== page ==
Rambling Soldier (I), The
DESCRIPTION: Soldier (sailor) describes the joys of rambling the countryside (of England): "I once was a seaman stout and bold, Ofttimes I plowed the ocean... For honor and promotion." In some versions he brags that he has a license to ramble, granted by the king.
EARLIEST DATE: before 1839 (broadside, Bodleian Johnson Ballads 256); c. 1817 (Reeves-Circle broadside transcription)
KEYWORDS: rambling nonballad sailor soldier injury
FOUND IN: US(SE) Britain(England(Lond,South),Scotland(Aber)) Australia
REFERENCES (12 citations):
BrownIII 367, "The Jolly Soldier" (1 fragment plus mention of 1 more)
BrownSchinhanV 367, "The Jolly Soldier" (1 tune plus a text excerpt)
Morris, #235, "Billy, the Rambling Soldier" (1 text)
Sharp-100E 43, "The Rambling Sailor" (1 text, 1 tune)
Butterworth/Dawney, p. 36, "The Rambling Sailor" (1 text, 1 tune)
Wiltshire-WSRO Mi 684, "Rambling Sailor" (1 text)
Reeves-Circle 109, "The Rambling Sailor" (2 texts)
RoudBishop #16, "Rambling Sailor" (1 text, 1 tune)
Meredith/Anderson, pp. 174-175, "The Rambling Sailor" (1 text, 1 tune)
GreigDuncan7 1477, "The Rovin' Sailor" (3 texts, 2 tunes)
Ord, p. 326, "Dicky Johnston, or, The Roving Sailor" (1 short text)
DT, RAMBSAIL* (RMBSAIL2*)
Chris Willett, "The Rambling Sailor" (on Voice12)
Bodleian, Johnson Ballads 256, "The Rambling Sailor" ("I am a sailor stout and bold, long time I have ploughed the ocean"), J. Catnach (London), 1813-1838; also Firth c.12(275), Johnson Ballads 1230, Harding B 11(1670), Firth b.25(378), Harding B 11(3226), Harding B 11(4288), Harding B 15(250b), Johnson Ballads 966, Johnson Ballads 559, Harding B 20(142), Firth b.34(302), "[The] Rambling Sailor"; Harding B 11(3228), "The Rambling Soldier" ("I am a soldier blithe and gay"), W. and T. Fordyce (Newcastle), 1832-1842; Firth b.26(329), Harding B 11(835), Harding B 16(221a), Harding B 11(3227), Harding B 15(251a), Harding B 15(251b), Harding B 15(252a), Harding B 20(143), Harding B 17(251a), "Rambling Soldier"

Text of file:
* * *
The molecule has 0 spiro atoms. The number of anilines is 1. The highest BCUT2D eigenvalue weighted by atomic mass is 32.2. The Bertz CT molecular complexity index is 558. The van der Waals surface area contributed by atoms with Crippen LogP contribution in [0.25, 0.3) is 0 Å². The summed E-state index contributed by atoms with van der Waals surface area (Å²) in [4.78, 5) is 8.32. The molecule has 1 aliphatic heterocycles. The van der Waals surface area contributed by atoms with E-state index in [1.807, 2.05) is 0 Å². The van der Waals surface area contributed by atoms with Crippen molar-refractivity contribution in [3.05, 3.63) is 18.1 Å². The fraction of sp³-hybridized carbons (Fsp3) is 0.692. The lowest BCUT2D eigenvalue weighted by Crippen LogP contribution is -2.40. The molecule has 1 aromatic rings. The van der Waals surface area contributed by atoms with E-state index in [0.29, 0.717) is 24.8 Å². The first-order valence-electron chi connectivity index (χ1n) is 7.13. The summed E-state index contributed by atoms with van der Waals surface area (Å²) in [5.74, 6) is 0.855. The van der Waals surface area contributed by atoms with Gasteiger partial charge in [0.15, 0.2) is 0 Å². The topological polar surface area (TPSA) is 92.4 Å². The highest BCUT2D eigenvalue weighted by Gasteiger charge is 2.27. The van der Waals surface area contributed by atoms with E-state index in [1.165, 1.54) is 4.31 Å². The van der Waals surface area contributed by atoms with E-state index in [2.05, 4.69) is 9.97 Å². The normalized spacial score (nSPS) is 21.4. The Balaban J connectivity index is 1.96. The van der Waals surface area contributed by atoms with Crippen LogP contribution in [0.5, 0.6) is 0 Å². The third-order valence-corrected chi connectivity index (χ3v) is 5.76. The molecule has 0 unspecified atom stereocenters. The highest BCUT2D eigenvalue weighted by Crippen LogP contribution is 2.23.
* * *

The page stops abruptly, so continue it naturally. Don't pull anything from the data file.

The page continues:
cf. "The Rambling Comber"
NOTES: Sharp notes that on the older broadsides, the rambler was a soldier; in the newer ones, he is a sailor. - PJS
Sharp may be right about which version is the older. The Bodleian broadsides give no clear-cut answer; however, Harding B 16(221a), "Rambling Soldier" lists the tune as "Rambling Sailor"; it also lists the author as John Morgan. - BS
In Brown's version (which is only two stanzas), it appears that he is a sailor who later enlists in the American Revolutionary army. This may be a rewrite, but the text it too short to be sure.
Ord's text says that the sailor has been granted a license to beg *because he has lost a limb.* Ordinarily I would consider this a significant enough distinction to split the songs, but the rest is the same; the lost limb appears (or fails to appear, perhaps) in only a single line. Perhaps a mixture with something like "The Forfar Soldier," or even a case of an injured veteran adopting the piece to his own case? - RBW
Last updated in version 4.1
Go to the Ballad Search form
Go to the Ballad Index Song List
Go to the Ballad Index Instructions
Go to the Ballad Index Bibliography or Discography
The Ballad Index Copyright 2016 by Robert B. Waltz and David G. Engle.